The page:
Are you a landlord? Do you have concerns about your rights when it comes to evicting your tenants? If you’ve been dealing with unpaid rents and the burden of carrying costs, you may be ready to evict your tenant. Now that Hawaii’s economy has recovered from the worst of the pandemic, you have the option to require tenants who are behind on rent to vacate their rental property.
Thresholds and Dates for Eviction
If you want to take steps to evict your tenants, be aware that there are thresholds and procedures to follow according to Act 57. For example, you may not evict your tenants if the amount of back rent does not exceed the following thresholds on the following dates:
(a) August 7, 2021: four or more months behind on rent.
(b) September 6, 2021: three or more months behind on rent.
(c) November 6, 2021: two or more months behind on rent.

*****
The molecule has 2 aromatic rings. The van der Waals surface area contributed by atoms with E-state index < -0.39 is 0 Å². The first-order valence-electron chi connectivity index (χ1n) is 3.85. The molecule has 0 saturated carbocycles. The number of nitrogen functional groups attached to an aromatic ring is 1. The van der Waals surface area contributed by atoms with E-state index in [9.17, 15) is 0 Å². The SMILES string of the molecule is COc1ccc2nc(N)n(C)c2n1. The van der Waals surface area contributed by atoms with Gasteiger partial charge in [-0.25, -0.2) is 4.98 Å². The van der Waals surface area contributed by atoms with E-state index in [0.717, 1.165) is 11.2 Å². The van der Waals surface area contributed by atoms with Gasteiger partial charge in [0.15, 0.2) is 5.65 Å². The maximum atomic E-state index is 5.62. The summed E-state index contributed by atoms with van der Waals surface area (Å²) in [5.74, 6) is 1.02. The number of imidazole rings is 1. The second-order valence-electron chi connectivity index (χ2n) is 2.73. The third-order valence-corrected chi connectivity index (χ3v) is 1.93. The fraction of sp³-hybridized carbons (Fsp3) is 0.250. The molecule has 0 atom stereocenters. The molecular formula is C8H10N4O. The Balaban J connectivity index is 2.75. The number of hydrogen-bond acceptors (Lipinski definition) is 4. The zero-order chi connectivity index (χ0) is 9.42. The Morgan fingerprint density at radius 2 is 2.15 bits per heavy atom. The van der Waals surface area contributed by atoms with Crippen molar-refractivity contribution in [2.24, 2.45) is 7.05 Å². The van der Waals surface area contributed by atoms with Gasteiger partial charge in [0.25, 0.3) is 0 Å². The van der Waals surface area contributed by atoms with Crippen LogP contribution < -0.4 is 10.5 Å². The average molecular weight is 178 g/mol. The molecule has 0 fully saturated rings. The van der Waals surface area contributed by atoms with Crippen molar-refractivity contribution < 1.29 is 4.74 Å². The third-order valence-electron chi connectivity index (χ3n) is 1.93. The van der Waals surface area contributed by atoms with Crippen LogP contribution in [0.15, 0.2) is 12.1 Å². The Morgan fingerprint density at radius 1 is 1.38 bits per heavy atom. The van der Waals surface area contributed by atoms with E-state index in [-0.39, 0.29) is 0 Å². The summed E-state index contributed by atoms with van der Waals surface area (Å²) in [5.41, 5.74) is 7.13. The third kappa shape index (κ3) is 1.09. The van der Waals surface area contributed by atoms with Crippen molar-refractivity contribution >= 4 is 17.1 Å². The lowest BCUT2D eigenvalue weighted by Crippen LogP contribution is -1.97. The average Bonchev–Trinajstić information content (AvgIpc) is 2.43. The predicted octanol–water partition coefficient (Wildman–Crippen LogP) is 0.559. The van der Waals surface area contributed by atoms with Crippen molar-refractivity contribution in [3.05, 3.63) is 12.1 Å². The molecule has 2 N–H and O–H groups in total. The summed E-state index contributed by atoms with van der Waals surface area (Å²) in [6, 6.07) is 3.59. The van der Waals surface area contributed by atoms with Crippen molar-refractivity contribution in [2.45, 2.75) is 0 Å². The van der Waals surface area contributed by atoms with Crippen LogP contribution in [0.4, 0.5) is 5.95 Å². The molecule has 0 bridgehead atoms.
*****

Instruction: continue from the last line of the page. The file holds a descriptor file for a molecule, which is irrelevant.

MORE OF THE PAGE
(d) January 6, 2022: one or more months behind on rent.
(e) August 7, 2022: Act 57 and the back rent thresholds expire.
You must also provide notice to evict the tenant to both the tenant and the mediation center. That’s right — you must allow for the opportunity to mediate the eviction. The new law (Act 57) and the ensuing processes may seem a bit cumbersome to you, but they are intended to create a process in which you and your tenants can work with a neutral third party to resolve your differences. The new law also helps prevent the Judiciary from being overwhelmed with cases.
The pandemic has been hard on everyone — you and your tenants. There are no easy solutions. You need to get paid and your tenant needs housing. Act 57 is an attempt to meet those needs.
If you are in doubt about the steps you need to follow, be sure to seek legal counsel. You may also click the link for additional FAQs.
The restrictions you face as a landlord are challenging, but the good news is that they are temporary. So is the pandemic.